Nickname: Chippy, Public Enemy Number One
a.k.a. George Britton, George Brittain
Positions: p, c, 3b, 1b, 2b, ss, of
Teams: Madison Stars (1920), Dayton Marcos (1920), Columbus Buckeyes (1921), Harrisburg (1922), Baltimore Black Sox (1922-1926), Philadelphia Royal Giants (1925), Homestead Grays (1926-1933), Hilldale Daisies (1929), Detroit Wolves (1932), Newark Dodgers (1934), Columbus Elite Giants (1935), Washington Black Senators (1938), Baltimore Elite Giants (1939), Brooklyn Royal Giants (1940), Jacksonville Red Caps (1942), Chicago American Giants (1942), Cincinnati Buckeyes (1942), Cleveland Buckeyes (1943-1944)
Height: 5' 8'' Weight: 175
Born: 1891, Kings Mountain, North Carolina
A tough competitor who could both pitch and catch, he forged a twenty-five-year career in black baseball. An ideal utility man, he was an all-purpose player who could play every position and look good at all of them. With the 1924-1925 Baltimore Black Sox he was a great catcher and above average as a hitter, batting .315 and .345. But he was most valuable to the Black Sox as a pitcher, earning a 5-4 slate the latter year. He split the 1926 season between the Sox and the Homestead Grays. After doing triple duty with the Grays, he was traded in 1929 with Martin Dihigo, to Hilldale for Jake Stephens and Rev Cannady. Britt had a composite .242 batting average for the 1929 season and was used more sparingly on the mound.
The right-handed curveball pitcher returned to the Grays and played on their outstanding teams of 1930-1931. With Josh Gibson behind the plate, Britt was used mostly as a pitcher on these squads. The statistics from that era suffer from a dearth of data, but a three-year composite for 1930-1932 shows an 8-2 record. The next year, 1933, he was selected to play in the inaugural East-West All Star game, pitching two innings and yielding a run, but also getting a hit in his only at-bat and scoring a run.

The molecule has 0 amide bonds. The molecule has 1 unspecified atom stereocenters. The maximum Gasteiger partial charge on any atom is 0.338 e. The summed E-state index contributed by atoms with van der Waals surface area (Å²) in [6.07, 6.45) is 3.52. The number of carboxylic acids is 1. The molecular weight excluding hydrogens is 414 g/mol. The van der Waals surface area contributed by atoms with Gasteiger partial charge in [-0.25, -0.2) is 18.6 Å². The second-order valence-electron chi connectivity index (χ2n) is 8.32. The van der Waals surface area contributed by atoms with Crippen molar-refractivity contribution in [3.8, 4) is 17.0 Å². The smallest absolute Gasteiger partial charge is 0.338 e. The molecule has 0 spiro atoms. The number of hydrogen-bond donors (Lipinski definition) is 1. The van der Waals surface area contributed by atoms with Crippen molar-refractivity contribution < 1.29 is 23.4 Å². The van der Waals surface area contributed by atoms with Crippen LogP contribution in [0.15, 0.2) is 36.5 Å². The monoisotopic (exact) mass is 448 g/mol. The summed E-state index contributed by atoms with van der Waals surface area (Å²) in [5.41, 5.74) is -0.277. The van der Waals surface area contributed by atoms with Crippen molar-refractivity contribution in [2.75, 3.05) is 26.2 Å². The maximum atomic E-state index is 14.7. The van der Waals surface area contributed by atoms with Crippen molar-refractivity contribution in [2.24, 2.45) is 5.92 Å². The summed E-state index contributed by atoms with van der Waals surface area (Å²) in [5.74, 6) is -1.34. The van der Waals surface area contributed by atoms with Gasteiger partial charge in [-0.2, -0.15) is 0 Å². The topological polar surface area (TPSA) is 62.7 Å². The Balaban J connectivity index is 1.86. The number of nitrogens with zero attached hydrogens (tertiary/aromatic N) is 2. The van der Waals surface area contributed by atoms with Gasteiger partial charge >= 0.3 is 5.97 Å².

He was given the nickname "Chippy" because that is what he called everyone else. He learned to catch from "Chappie" Johnson, and used to cut out padding from his mitt and put a sponge in the pocket. He was known as a tough man, both on the field and off. In 1930, when Ted Page and George Scales got in an argument that led to blows, Britt broke up the fight by grabbing each of them in one arm and separating them. Bitt was one of the four "big bad men" of black baseball (along with Jud Wilson, Oscar Charleston, and Vic Harris), and no one on the team challenged him because, as one observer explained, "He could whip the whole ballclub." During a game in Mexico City he won the title of "Public Enemy Number One" when he dared a detachment of armed revolutionaries to come down out of the stands and fight.
During a career that can only be tracked with a road map, he played with 18 different teams, beginning in 1920, with teams of marginal quality struggling to make it in the Negro National League. Playing as a pitcher-catcher combination, he found little support from the Dayton Marcos during the last part of 1920 and is credited with a 1-3 pitching record for the year. With the Columbus Buckeyes the next year he had an 8-9 record in his first full season. For the next dozen seasons he enjoyed a measure of stability, playing with the Baltimore Black Sox and Homestead Grays most of this time. During the late 1930s and early 1940s his longest stop at any franchise was his last three seasons, when he played with the Cleveland Buckeyes.
After retiring from baseball, he worked as a doorman at a cabaret operated by Buckeyes' owner Ernie Wright. Originally from Cincinnati, Britt made his home in Jacksonville, Florida, during the latter stages of his career.
Source: James A. Riley, The Biographical Encyclopedia of the Negro Baseball Leagues, New York: Carroll & Graf Publishers, Inc., 1994.